Manufacturing AUTOMATION


June 16, 2009
By Jeremy Pollard

In my last column, I left off by introducing the concepts of part numbers, devices and symbols in EPLAN P8. These are part of the database-driven architecture of the product, and the inherent design of the approach to creating a drawing set for a project.
A drawing set can vary from project to project, but the standard PLC-type project would include a BOM (bill of material), panel layout, three phase and control schematic and PLC I/O.
A new paradigm in PLC I/O awaits you. There is no longer any need for an I/O drawing as such. (I’ll discuss this in more detail in part three of this column in the June issue.)
The EPLAN people were kind enough to send me the pre-training materials, which were very helpful for understanding the concepts. I wanted to generate a simple schematic for a small project.
Most project work requires a certain flow or sequence. EPLAN allows for the ad hoc approach of starting wherever you need to, depending on where the project is in the complete design cycle.
The help file is very complete, but is not very verbose when it comes to the concepts of the software. However, the organization is superb in its attempt to address all users, as “Basic,” “Proceed as Follows,” and “Reference” sections exist for each topic. These are context sensitive with the use of the F1 key.
EPLAN “navigators” are separate display and selection windows that corral items such as part numbers and devices into one list that can be filtered by a drop down or by a database selection criteria. This functionality helps remove all of the non-pertinent data for your session.
The navigators display different information depending on what you are viewing. Most navigators display the used database entries in all sheets. Clicking on the device takes you to the sheet or sheets where the device is located. While these tools take some time to understand, you will use them as the nucleus to many design tasks.
Setting up the project settings for the first time is a task unto itself. But once you have done it to fit your plant’s specifications, you won’t have to do it again. I’m talking about drawing title box, line numbering standards and the like.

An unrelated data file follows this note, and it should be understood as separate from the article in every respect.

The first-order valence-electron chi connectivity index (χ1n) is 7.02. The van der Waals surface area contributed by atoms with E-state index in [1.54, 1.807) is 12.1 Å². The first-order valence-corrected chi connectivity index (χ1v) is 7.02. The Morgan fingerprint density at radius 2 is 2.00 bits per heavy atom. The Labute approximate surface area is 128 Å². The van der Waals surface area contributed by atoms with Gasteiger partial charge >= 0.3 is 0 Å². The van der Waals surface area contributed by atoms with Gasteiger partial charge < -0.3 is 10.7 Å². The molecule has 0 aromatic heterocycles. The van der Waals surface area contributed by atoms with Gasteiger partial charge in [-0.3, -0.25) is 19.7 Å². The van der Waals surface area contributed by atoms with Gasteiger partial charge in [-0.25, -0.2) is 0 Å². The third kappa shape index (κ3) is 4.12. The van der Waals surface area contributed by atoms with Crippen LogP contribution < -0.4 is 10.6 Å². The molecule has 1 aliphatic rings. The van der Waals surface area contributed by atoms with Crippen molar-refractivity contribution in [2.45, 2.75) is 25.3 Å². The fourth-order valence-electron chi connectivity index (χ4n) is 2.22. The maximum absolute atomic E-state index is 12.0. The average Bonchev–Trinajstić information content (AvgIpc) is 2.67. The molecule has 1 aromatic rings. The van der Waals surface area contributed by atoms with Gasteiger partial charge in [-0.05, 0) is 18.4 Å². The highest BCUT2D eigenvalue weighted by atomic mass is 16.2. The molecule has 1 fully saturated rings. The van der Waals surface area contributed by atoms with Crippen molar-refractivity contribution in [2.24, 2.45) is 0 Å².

Once you have created the project and add a multi-line schematic page, it’s time to add some devices. Since line numbers are already allocated, simply click the “Insert” menu selection and then “Device.” The device list is displayed. When you select a device, the graphical thumbnail is displayed in the lower corner of the application.
Click and place some devices on the sheet. Notice that when you add the second device and line up the cross hairs, the connecting lines (wires) are automatically connected.
Once you’ve added the devices, the database is updated so that now, when you display the device navigator, the devices you placed on the sheet show up in the navigator. Notice the panel layout navigator (graphic). It tells you what devices have not been installed on to a back plate in a panel. Cross-check, captain!
In EPLAN, you can create a symbol macro. A symbol macro is a collection of symbols, ranging from just a few to multiple pages. The macro can store eight different variations of the macro that represent different configurations of the same electrical function.
Consider a motor circuit that may have a VFD, or a soft-start, with three wire control and interlocks. By turning (selecting the desired variant) the symbols on and off, you can choose the representation that you need.
Standard Windows functions such as “Copy” and “Paste” work well. When the resulting device is pasted, re-numbering takes place. Of course, copying across projects speeds up development, but if you saved what you were copying as a macro, then a simple insert would do. Very cool!
The “Project Data” menu selection allows the user to move about the global and local project settings. All navigators are available from here. And since there are many object types, such as terminal blocks, PLCs, plugs and the like, it is the place to go as the main map.
Revision control is built-in, so you can easily track the changes you make. Since the product is enterprise, this may be worth its weight in gold when you are doing a multi-user project. Parts management will be a big part of the initial setup. The ability to import parts lists from vendors takes the tedium away from us.
Importing symbol libraries is an option as well. EPLAN has a scripting API that you can call in C# or VB.NET. The API can be used to manipulate data exchange for interfaces that EPLAN may not already support. The import and export of libraries, BOM data, cable lists, labels, etc., are already built in.
The base package of EPLAN does all of this and, of course, much more. It is a very big and complete program for generating project drawing sets and project management. With a smart database engine behind it, EPLAN will stop you from missing things, allow for easy management and provide easy drawing creation using minimal mouse clicks and keystrokes. There are extensions for EPLAN which give the product even more power, which we will examine in the next installment of Automation Software.

Jeremy Pollard is a 25-year veteran of the industrial automation industry. He has worked as a systems integrator, consultant and an educator in the field. Jeremy can be reached at
Name: EPLAN Electric P8
Version: 1.8.5
Vendor: EPLAN (
Application: Electrical Computer Aided Engineering
Price: $1850.00 and up

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